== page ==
Open Substance 3D Assets
(Open the paid ‘Substance 3D Assets’ website in a browser)
https://substance3d.adobe.com/assets/
Open ‘Substance Share’
(Open the free community assets website in a browser)
https://substance3d.adobe.com/community-assets/
Open Documentation: Open the ‘Substance in Maya‘ documentation in a browser
https://helpx.adobe.com/substance-3d-integrations/3d-applications/maya.html
About Substance in Maya: Display ‘About’ window

 

Free materials that come with the plugin

If you click the Open Content button you’ll see a list of free included materials:

These “.sbsar” files are on your hard drive: C:\Program Files\Allegorithmic\Adobe Substance 3D for Maya\2024\sbsars

  • bark_pine.sbsar
  • bricks_bond_variations.sbsar
  • carbon_fiber_twill_weave.sbsar
  • cardboard_torn.sbsar
  • chrome_plated_rusty.sbsar
  • concrete_damp_wall.sbsar
  • concrete_layers_stacked.sbsar
  • fabric_jeans.sbsar
  • golf_bunker_sand.sbsar
  • leather_fine.sbsar
  • metal_grinded.sbsar
  • parquet_american_chestnut.sbsar
  • plastic_vinyl_glossy.sbsar
  • pounded_asphalt.sbsar
  • powdery_snow_marks.sbsar
  • rotten_wood.sbsar
  • rust_corrosion_drip.sbsar
  • rusted_painted_metal.sbsar
  • scrapped_paint.sbsar
  • slate_tiles_with_moss.sbsar
  • tarmac.sbsar
  • wood_fence_painted.sbsar

How do I actually apply an .sbsar to something??

To apply a Substance material to a mesh, you first IMPORT the “.sbar” and then construct the Material in Hypershade.

To do that:

  1. Go to WINDOWS > RENDERING EDITORS > HYPERSHADE
  2. Above the graph, click the icon with the ‘diamonds‘ to clear the graph
  3. Right-click and hold in the GRAPH, then swipe upwards and click CREATE NODE:
  4. In the dialogue box that appears, type “subst” in the text field, then click SUBSTANCE NODE
  5. The following will appear, and the ‘substancenode’ node will be selected:
  6. In the Property Editor, click the browse file icon next to ‘Load Substance’:
  7. In the file explorer that pops up, choose an “.sbsbar” file
  8. In the Property Editor, click the WIDTH drop-down and change the resolution to something like 4096 (for cinematic-quality textures)
  9. Scroll down, and under WORKFLOWS click the workflow on the left that you’d like to use (Standard Surface, Arnold, Renderman, Vray Next, Redshit, Maxwell, Vray 6). If you don’t know, just choose ‘Standard Surface’. Then click ‘Create Network’.
  10. The system will pause for a few seconds, then various nodes will appear in the graph, and a preview of the material will appear in the “Texture Viewer”.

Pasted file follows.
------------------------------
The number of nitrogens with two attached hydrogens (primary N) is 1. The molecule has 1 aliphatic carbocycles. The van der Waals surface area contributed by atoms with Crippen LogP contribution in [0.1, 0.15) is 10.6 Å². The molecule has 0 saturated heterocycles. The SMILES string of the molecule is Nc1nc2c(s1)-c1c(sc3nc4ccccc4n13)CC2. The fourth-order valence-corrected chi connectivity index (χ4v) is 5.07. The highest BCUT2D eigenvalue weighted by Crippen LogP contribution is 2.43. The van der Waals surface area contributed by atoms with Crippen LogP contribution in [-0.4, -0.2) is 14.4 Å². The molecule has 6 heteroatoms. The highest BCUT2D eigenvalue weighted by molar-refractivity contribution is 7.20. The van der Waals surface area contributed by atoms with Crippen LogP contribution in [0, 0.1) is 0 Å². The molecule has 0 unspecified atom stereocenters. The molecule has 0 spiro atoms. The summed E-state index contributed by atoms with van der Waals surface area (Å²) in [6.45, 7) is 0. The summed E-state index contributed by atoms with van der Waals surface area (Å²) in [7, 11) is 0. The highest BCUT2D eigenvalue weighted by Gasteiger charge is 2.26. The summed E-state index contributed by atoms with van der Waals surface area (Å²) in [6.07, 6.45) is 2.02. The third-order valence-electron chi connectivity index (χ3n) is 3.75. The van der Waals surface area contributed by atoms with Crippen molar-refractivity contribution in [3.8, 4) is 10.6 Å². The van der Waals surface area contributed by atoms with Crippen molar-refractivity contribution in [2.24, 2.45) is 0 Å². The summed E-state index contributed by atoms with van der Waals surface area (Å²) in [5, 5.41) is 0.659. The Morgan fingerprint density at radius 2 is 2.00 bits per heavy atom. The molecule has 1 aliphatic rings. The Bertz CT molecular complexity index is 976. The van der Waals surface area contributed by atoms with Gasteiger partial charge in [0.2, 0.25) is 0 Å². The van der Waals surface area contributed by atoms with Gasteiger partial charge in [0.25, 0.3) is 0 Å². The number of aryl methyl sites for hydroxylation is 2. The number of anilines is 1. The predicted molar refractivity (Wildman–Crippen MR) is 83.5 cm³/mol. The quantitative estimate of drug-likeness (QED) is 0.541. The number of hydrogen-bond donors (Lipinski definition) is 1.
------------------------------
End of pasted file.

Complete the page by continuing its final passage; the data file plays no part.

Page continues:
11. Click to select the tile of the material in the ‘MATERIALS’ tab of Hypershade:
  12. Change the name of the material in the Property Editor.
  13. Now your scene, right-click on the mesh you want to apply the material to, and choose ‘Assign Existing Material‘, then the material you just named:
  14. Make sure the ‘Texturing’ option is enabled in the Viewport, and you’ll see your material applied:

    But the tiling of the texture will be too large.
  15. In HYPERSHADE, click the ‘place’ node (the first node) in your material
  16. In the Property Editor you will now be able to adjust the ‘Repeat UV’ value to adjust the tiling. Increase it to maybe 3.
  17. You will see that the tiling of the material in the viewport improves:




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Under Construction
“How To” Guides: Substance 3D Painter




LATEST UPDATES






Under Construction
New UE5.4 process for Marvelous Designer export to Unreal, then realtime cloth simulation

I haven’t gotten this to work fully yet (as of Thursday March 21 2024, 8:45am) but here is what is working so far:

 

  1. Make your clothing item in Marvelous Designer:
    1. Make an Avatar in Marvelous Designer that matches your MetaHuman body type
    2. Design a garment and add it to your Avatar, and simulate (as normal) to test it
    3. Make sure you make different fabrics, and set their physical properties (Unreal will use them in its simulation)
  2. When you’re happy with the garment, export a USD from Marvelous Designer.
    • Go FILE > EXPORT > USD
    • Save the file in a new folder:
    • In the popup that appears,  disable the “Select All Avatars” checkbox
    • Make sure to select CM as the scale

    • Click OK
    • It might take a few minutes to export

  3. Create a new Unreal project with Unreal 5.4.0
    1. Open the EPIC LAUNCHER, and install Unreal 5.4.0 (Preview 1)
    2. Create a new Unreal project, with the FILM AND TV template
  4. Add your MetaHuman:
    1. Go to the built-in Quixel Bridge in Unreal
    2. Download the MetaHuman that your garment uses
    3. ADD it to your project
    4. Click to enable any plugins it tells you do, and restart Unreal when needed
    5. Drag your MetaHuman to your level, and zero-out the location and rotation
  5. Enable the Chaos Cloth plugins:
    1. Go to EDIT > PLUGINS.
    2. Search for “cloth”, and enable the following plugins then restart:
      Chaos Cloth
      Chaos Cloth Asset
      Chaos Cloth Asset Editor
      Chaos Cloth Editor